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Setting your twister angle to 0 before starting will simplify the second part below. Find a convenient bead in the live window and click Calibrate on the OpenSPIM plugin.

Pixel Size

The top pane helps determine pixel size, and has to be filled out before you can use the bottom pane. Using the bead you have, drag a box with one corner in the approximate center. Move the stage a known amount in X and Y -- using the arrow keys is advised as each press is 10 motor steps. Align the opposite corner of the ROI rectangle on the bead's new position, then click the Pick ROI button. It should change to show the dimensions of the selection. In the width and height fields, enter the distance the stage has traveled in motor steps (ignore the um tag right now). Click Recalculate; a value should appear next to "um per pixel:" in the Calculated Results area.

Rotational Axis

The bottom pane is the 'fun' part. Enter the current twister angle in motor steps (double-gradians; 0 is still 0, otherwise multiply the angle in degrees by 100/180 (5/9).). Enter a reasonable interval for delta-theta -- larger values should be more accurate, but will be much more involved to calibrate for. Make sure you're at theta-zero. Enclose your convenient bead in a rectangular ROI, making certain to leave some room around the edges (this is so the gaussian fitter knows what value is 'background'). Make sure the bead is focused by scrolling in and out a step or two to find the most intense slice. Then click the first Pick Bead button. It should replace its text with the location of the bead. (You'll probably need to stretch the calibrator window quite a bit.)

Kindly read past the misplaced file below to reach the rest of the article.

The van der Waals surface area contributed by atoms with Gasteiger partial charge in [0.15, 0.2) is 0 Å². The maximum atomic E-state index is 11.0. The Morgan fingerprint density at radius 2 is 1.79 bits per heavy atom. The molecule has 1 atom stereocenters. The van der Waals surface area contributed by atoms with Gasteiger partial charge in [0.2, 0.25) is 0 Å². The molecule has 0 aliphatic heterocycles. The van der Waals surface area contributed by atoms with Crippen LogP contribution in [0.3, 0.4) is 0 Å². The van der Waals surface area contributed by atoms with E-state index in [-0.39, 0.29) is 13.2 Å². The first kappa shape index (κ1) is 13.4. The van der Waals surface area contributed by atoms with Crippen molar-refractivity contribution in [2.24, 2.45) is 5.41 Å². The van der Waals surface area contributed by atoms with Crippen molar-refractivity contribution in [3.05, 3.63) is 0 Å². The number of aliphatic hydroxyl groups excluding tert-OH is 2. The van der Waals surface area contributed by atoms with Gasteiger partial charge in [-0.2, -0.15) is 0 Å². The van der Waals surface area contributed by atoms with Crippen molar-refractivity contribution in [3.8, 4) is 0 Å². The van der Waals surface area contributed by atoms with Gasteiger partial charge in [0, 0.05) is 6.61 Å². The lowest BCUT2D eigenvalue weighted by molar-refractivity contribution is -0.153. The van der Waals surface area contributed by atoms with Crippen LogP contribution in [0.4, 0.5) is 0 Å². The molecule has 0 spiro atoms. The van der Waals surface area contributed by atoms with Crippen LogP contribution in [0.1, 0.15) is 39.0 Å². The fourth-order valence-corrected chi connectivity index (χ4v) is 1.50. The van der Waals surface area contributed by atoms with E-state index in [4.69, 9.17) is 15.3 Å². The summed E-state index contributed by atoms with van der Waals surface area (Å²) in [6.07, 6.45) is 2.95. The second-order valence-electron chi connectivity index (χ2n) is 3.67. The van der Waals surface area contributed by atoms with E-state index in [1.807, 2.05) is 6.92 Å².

Now that you have the first location of the bead, you have to follow it through two rotations. The easiest way to do this is to use the motor controls on the SPIM plugin; increment the angle slider by one, refocus on the bead, repeat until you've changed angles by delta-theta decided above. (You may wish to click Goto theta-one to make sure you are at the correct angle.) Repeat the process of picking the bead, clicking on the second Pick Bead button instead. Repeat all of this for the third and final bead location -- you've now enough information to determine the rotational axis.

Final Steps

Once you have a pixel size and all three bead locations, you may need to click Recalculate. You should have 'reasonable' values for each calculated result: um per pixel is probably in the range of 0.4348 (varies depending on stage motors). A good rotational axis has minimal values for X and Z, and a value very close to 1 (or -1) for Y -- it's very near vertical. Rotational axis origin is difficult to prescribe a 'reasonable' value; the best I can suggest is that the X component shouldn't be far from your sample column.

After all of this, you may wish to click Save & Apply. The values will all be recorded; they'll be loaded the next time you click Calibrate -- the pixel size information should be fixed, but if you've touched the sample or holder at all, you should at minimum redetermine the rotational axis.

Now that you have these values, you should be able to get a multi-view rotation by holding Alt and moving the mouse back and forth over the live window. Be patient with it -- the positional motors aren't as quick as the twister, so they sometimes lag behind a bit. With a carefully calibrated system, the X and Y should remain fairly constant on the center of the image, though the system often becomes unfocused with longer rotations. If the direction of rotation seems wrong, you can try the Reverse Axis button on the calibrator.